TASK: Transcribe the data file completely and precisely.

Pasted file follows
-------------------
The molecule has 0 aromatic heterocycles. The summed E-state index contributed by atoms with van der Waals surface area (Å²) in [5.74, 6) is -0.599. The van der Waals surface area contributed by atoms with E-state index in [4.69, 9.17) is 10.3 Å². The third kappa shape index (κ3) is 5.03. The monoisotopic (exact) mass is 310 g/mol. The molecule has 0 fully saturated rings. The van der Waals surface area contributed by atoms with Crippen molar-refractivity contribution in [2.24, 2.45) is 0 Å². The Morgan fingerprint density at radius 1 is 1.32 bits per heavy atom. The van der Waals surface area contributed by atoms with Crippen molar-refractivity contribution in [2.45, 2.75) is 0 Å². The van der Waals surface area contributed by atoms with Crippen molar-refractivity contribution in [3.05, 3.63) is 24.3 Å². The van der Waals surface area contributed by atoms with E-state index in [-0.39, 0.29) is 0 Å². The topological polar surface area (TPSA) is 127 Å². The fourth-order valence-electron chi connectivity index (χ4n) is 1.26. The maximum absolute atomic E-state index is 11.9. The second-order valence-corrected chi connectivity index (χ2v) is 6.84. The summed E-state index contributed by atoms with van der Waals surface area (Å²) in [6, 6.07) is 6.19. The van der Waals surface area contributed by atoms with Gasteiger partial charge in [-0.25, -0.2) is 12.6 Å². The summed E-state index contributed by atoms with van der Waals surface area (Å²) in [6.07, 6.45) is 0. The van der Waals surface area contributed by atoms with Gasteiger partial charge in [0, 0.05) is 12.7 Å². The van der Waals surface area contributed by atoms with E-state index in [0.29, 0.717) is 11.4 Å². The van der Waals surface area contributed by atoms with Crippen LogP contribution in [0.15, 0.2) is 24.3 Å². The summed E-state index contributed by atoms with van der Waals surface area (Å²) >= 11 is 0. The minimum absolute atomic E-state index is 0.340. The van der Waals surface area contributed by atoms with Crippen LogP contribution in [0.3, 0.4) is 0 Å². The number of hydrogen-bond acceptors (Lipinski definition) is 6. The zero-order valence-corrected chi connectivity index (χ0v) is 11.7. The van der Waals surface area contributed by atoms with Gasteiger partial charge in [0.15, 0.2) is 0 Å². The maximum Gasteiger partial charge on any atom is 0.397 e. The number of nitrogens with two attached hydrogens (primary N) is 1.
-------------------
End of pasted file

The molecule has 0 aromatic heterocycles. The summed E-state index contributed by atoms with van der Waals surface area (Å²) in [5.74, 6) is -0.599. The van der Waals surface area contributed by atoms with E-state index in [4.69, 9.17) is 10.3 Å². The third kappa shape index (κ3) is 5.03. The monoisotopic (exact) mass is 310 g/mol. The molecule has 0 fully saturated rings. The van der Waals surface area contributed by atoms with Crippen molar-refractivity contribution in [2.24, 2.45) is 0 Å². The Morgan fingerprint density at radius 1 is 1.32 bits per heavy atom. The van der Waals surface area contributed by atoms with Crippen molar-refractivity contribution in [2.45, 2.75) is 0 Å². The van der Waals surface area contributed by atoms with Crippen molar-refractivity contribution in [3.05, 3.63) is 24.3 Å². The van der Waals surface area contributed by atoms with E-state index in [-0.39, 0.29) is 0 Å². The topological polar surface area (TPSA) is 127 Å². The fourth-order valence-electron chi connectivity index (χ4n) is 1.26. The maximum absolute atomic E-state index is 11.9. The second-order valence-corrected chi connectivity index (χ2v) is 6.84. The summed E-state index contributed by atoms with van der Waals surface area (Å²) in [6, 6.07) is 6.19. The van der Waals surface area contributed by atoms with Gasteiger partial charge in [-0.25, -0.2) is 12.6 Å². The summed E-state index contributed by atoms with van der Waals surface area (Å²) in [6.07, 6.45) is 0. The van der Waals surface area contributed by atoms with Gasteiger partial charge in [0, 0.05) is 12.7 Å². The van der Waals surface area contributed by atoms with E-state index in [0.29, 0.717) is 11.4 Å². The van der Waals surface area contributed by atoms with Crippen LogP contribution in [0.15, 0.2) is 24.3 Å². The summed E-state index contributed by atoms with van der Waals surface area (Å²) >= 11 is 0. The minimum absolute atomic E-state index is 0.340. The van der Waals surface area contributed by atoms with Crippen LogP contribution in [0.3, 0.4) is 0 Å². The number of hydrogen-bond acceptors (Lipinski definition) is 6. The zero-order valence-corrected chi connectivity index (χ0v) is 11.7. The van der Waals surface area contributed by atoms with Gasteiger partial charge in [0.15, 0.2) is 0 Å². The maximum Gasteiger partial charge on any atom is 0.397 e. The number of nitrogens with two attached hydrogens (primary N) is 1.